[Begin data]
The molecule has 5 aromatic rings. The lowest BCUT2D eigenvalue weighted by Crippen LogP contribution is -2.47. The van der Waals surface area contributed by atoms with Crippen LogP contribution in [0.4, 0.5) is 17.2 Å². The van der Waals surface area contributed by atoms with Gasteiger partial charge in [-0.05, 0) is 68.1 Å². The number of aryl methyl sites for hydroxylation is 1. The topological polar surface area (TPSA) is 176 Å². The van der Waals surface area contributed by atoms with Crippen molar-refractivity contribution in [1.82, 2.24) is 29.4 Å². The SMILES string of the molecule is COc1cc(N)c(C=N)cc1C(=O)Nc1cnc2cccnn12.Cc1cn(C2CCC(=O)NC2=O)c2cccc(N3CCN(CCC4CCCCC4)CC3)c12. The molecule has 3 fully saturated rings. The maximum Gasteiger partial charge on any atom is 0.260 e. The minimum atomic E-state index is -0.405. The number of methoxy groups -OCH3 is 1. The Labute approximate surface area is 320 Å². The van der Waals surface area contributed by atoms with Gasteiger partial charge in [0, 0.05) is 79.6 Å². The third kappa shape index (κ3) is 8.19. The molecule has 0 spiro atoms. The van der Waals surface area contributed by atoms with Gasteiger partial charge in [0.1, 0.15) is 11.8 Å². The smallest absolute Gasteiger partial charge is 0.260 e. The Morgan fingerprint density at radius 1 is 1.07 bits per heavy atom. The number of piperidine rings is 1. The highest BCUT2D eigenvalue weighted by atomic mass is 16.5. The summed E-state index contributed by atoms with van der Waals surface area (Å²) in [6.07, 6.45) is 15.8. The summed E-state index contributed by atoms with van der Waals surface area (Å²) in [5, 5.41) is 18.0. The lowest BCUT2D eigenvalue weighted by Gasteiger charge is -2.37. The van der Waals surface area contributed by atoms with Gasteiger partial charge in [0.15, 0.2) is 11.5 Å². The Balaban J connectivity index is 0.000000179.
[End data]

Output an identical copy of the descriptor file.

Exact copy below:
The molecule has 5 aromatic rings. The lowest BCUT2D eigenvalue weighted by Crippen LogP contribution is -2.47. The van der Waals surface area contributed by atoms with Crippen LogP contribution in [0.4, 0.5) is 17.2 Å². The van der Waals surface area contributed by atoms with Gasteiger partial charge in [-0.05, 0) is 68.1 Å². The number of aryl methyl sites for hydroxylation is 1. The topological polar surface area (TPSA) is 176 Å². The van der Waals surface area contributed by atoms with Crippen molar-refractivity contribution in [1.82, 2.24) is 29.4 Å². The SMILES string of the molecule is COc1cc(N)c(C=N)cc1C(=O)Nc1cnc2cccnn12.Cc1cn(C2CCC(=O)NC2=O)c2cccc(N3CCN(CCC4CCCCC4)CC3)c12. The molecule has 3 fully saturated rings. The maximum Gasteiger partial charge on any atom is 0.260 e. The minimum atomic E-state index is -0.405. The number of methoxy groups -OCH3 is 1. The Labute approximate surface area is 320 Å². The van der Waals surface area contributed by atoms with Gasteiger partial charge in [0, 0.05) is 79.6 Å². The third kappa shape index (κ3) is 8.19. The molecule has 0 spiro atoms. The van der Waals surface area contributed by atoms with Gasteiger partial charge in [0.1, 0.15) is 11.8 Å². The smallest absolute Gasteiger partial charge is 0.260 e. The Morgan fingerprint density at radius 1 is 1.07 bits per heavy atom. The number of piperidine rings is 1. The highest BCUT2D eigenvalue weighted by atomic mass is 16.5. The summed E-state index contributed by atoms with van der Waals surface area (Å²) in [6.07, 6.45) is 15.8. The summed E-state index contributed by atoms with van der Waals surface area (Å²) in [5, 5.41) is 18.0. The lowest BCUT2D eigenvalue weighted by Gasteiger charge is -2.37. The van der Waals surface area contributed by atoms with Gasteiger partial charge in [0.15, 0.2) is 11.5 Å². The Balaban J connectivity index is 0.000000179.